US jury hears closing arguments in Ghislaine Maxwell trial | Courts News

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Jurors to decide whether Maxwell manipulated young girls for sexual abuse by disgraced financier Jeffrey Epstein.

Prosecutors in the trial of Ghislaine Maxwell have offered closing arguments in the high-profile case, describing her as a “dangerous” predator who recruited and groomed teenage girls for sexual exploitation by disgraced financier Jeffrey Epstein.

But Maxwell’s defence lawyers argued on Monday that the 59-year-old is an “innocent woman” who had been wrongfully accused, as her trial in the United States speeded to a close.

A British socialite and former girlfriend of Epstein’s, Maxwell faces a potential sentence of 70 years in prison if convicted. Four women testified during the trial that they were abused by Epstein with the help of Maxwell, who has pleaded not guilty.

Assistant US Attorney Alison Moe told jurors on Monday that Maxwell was a “sophisticated predator who knew exactly what she was doing”.

“She ran the same playbook again and again and again,” Moe said. “She manipulated her victims and groomed them. She caused deep and lasting harm to young girls. It is time to hold her accountable.”

Defence lawyer Laura Menninger said prosecutors had failed to prove any charges beyond a reasonable doubt. “Ghislaine Maxwell is an innocent woman, wrongfully accused of crimes she did not commit,” Menninger said.

Instead, Maxwell’s defence team has argued that she was being made a scapegoat after Epstein, 66, died by suicide in a New York jail cell in August 2019 as he awaited trial on sex trafficking charges.

A prosecutor points to a photo of millionaire Jeffrey Epstein and British socialite Ghislaine Maxwell [File: John Minchillo/AP Photo]

Over the course of the three-week trial, prosecutors presented evidence and testimony from two dozen witnesses that alleged Epstein and Maxwell had preyed on teenage girls at Epstein’s New York mansion, a Florida estate and a New Mexico ranch.

The trial had been expected to last six weeks but with a coronavirus outbreak surging in New York as the fourth week began, Judge Alison J Nathan urged lawyers to keep their closing arguments short so the jury could begin deliberating as early as Monday.

“Ghislaine Maxwell was dangerous,” Moe told the jurors, saying Maxwell had accepted more than $30m in payments from Epstein over the years. “Maxwell and Epstein committed horrifying crimes.”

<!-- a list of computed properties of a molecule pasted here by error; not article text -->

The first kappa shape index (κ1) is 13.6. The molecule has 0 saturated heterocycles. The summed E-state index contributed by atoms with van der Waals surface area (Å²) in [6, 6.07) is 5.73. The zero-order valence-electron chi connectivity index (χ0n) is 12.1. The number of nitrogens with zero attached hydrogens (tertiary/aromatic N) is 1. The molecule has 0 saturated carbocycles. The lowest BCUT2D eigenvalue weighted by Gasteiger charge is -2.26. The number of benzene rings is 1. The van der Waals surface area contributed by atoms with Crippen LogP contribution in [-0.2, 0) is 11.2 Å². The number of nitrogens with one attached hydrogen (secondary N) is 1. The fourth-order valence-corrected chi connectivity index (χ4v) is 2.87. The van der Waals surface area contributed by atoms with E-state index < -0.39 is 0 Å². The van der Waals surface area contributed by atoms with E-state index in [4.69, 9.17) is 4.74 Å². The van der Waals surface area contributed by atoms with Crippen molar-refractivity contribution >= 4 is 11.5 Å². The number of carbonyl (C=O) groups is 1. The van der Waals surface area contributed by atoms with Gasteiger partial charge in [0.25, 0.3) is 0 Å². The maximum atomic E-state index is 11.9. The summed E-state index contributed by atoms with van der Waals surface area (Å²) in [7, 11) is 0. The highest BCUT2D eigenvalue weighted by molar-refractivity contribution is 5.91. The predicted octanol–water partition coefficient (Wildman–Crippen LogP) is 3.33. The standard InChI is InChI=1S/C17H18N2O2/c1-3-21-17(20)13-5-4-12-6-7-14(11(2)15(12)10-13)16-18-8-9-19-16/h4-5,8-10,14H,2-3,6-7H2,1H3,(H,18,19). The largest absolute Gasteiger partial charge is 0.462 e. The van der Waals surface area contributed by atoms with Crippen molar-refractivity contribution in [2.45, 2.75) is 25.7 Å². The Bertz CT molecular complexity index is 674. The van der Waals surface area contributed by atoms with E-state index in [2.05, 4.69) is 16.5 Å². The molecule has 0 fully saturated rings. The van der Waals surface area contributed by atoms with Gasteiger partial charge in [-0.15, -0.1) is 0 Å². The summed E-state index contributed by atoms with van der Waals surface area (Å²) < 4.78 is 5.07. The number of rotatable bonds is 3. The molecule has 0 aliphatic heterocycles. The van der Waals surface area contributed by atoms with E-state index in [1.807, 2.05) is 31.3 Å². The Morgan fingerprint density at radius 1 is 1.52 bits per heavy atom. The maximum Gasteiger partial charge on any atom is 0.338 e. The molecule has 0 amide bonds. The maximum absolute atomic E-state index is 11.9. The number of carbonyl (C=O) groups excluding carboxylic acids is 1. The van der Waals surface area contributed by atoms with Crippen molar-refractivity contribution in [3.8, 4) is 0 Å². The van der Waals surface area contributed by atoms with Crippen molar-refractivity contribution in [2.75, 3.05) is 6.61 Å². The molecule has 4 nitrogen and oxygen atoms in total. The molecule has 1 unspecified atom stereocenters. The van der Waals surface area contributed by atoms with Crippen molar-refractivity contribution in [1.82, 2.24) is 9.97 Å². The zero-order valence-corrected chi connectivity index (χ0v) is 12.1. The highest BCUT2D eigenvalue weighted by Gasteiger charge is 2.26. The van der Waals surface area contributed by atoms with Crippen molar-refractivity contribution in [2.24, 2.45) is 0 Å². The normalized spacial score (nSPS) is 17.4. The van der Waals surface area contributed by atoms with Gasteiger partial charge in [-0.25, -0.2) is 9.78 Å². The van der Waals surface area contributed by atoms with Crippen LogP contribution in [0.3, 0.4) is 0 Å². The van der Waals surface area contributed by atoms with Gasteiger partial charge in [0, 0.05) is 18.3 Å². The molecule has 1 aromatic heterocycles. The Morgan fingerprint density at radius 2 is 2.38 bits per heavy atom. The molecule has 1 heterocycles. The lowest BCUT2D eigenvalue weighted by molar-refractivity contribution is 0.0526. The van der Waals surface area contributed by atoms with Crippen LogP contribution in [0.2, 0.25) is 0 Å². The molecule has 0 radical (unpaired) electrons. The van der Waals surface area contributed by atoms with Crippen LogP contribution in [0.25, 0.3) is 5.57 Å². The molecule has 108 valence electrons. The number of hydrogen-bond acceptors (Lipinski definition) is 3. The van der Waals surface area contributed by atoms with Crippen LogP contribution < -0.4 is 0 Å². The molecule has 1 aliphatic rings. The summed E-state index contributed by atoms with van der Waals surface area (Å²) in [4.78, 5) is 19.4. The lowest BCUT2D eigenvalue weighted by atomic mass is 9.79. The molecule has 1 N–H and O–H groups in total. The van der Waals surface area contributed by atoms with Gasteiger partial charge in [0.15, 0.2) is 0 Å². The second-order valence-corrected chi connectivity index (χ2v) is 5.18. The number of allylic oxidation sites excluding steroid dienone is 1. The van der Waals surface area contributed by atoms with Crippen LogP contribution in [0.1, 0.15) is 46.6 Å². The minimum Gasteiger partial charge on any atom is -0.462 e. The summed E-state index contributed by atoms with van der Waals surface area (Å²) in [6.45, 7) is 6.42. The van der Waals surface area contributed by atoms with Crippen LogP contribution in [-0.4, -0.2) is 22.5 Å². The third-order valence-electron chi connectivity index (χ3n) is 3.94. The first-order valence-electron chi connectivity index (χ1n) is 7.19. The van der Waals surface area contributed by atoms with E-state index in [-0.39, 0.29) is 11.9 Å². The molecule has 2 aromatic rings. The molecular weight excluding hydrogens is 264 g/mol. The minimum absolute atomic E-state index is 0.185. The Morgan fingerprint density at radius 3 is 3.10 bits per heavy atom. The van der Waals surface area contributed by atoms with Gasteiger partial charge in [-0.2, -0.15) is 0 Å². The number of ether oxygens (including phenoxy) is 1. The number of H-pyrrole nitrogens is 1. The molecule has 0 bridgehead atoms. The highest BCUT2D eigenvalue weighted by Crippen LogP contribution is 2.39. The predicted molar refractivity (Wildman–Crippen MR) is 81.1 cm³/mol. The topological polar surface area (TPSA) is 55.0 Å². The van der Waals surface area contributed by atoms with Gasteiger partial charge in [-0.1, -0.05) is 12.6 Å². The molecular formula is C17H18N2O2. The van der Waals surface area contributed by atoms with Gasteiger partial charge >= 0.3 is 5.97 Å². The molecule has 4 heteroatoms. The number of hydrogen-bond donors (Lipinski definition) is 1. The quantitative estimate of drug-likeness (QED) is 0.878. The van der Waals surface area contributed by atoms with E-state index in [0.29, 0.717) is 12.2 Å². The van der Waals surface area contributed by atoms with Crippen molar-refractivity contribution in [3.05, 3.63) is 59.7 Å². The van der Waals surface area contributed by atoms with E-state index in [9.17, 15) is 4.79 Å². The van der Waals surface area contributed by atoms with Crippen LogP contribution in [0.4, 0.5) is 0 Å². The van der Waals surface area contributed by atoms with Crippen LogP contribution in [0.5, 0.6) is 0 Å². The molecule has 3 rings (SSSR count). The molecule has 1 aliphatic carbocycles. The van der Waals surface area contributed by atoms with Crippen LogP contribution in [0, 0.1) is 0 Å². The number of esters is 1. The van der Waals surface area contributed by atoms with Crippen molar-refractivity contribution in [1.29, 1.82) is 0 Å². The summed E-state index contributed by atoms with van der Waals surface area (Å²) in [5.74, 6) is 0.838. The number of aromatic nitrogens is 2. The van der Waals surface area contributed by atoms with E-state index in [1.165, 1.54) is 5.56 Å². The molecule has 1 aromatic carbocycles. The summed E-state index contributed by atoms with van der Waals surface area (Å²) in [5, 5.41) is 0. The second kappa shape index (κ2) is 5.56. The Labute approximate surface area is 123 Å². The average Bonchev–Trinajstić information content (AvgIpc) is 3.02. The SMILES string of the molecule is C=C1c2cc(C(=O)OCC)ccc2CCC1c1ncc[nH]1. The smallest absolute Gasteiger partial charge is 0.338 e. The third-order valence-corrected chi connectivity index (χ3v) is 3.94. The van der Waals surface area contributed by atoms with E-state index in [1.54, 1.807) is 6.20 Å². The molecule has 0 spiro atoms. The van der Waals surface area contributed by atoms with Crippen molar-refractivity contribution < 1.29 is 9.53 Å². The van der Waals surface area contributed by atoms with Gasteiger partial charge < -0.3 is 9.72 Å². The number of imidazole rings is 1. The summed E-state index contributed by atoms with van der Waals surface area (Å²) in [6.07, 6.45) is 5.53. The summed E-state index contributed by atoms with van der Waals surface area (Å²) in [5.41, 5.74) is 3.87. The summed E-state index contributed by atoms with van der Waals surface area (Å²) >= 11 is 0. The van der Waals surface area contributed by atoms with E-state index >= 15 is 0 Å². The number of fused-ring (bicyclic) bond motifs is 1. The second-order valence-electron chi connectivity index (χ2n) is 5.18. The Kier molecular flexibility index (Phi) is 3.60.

Moe faced the jury as Maxwell, in a white sweater, sat behind her at the defence table and wrote notes, occasionally turning the pages of a notebook. Later, Maxwell turned in her chair towards the jury, sometimes pulling down her black mask to sip from a water bottle.

The prosecutor also told jurors that Maxwell was a “posh, smiling, age-appropriate woman” who provided cover for Epstein’s “creepy” behaviour.

Much of the case will come down to what jurors believe about the recollections of the four women who said they were abused with Maxwell present.

A psychology professor testified for the defence that memories fade over time and can be influenced by what people hear, see or read.

Maxwell’s defence also cited instances in which Maxwell’s accusers never mentioned the defendant’s name when they first spoke of the abuse they endured from Epstein.

The testimony from accusers was manipulated by civil lawyers representing them as they pursued millions of dollars in payouts from a special fund set up after Epstein’s suicide to compensate his victims, said Menninger, the defence lawyer.

Maxwell’s accusers suddenly “recovered memories that Ghislaine was there”, she said.

In closing arguments on Monday, the prosecution dismissed the memory expert’s testimony as a “distraction”.

“These women know what happened to their own bodies,” Moe said. “Your common sense tells you that being molested is something you never forget, ever.”

Maxwell, who declined to take the witness stand in her own defence, has been jailed without bail since her arrest in July 2020.

The judge has denied her bail repeatedly, despite her lawyer’s arguments that the pledge of her $22.5m estate and a willingness to be watched 24 hours a day by armed guards would guarantee her appearance in court.



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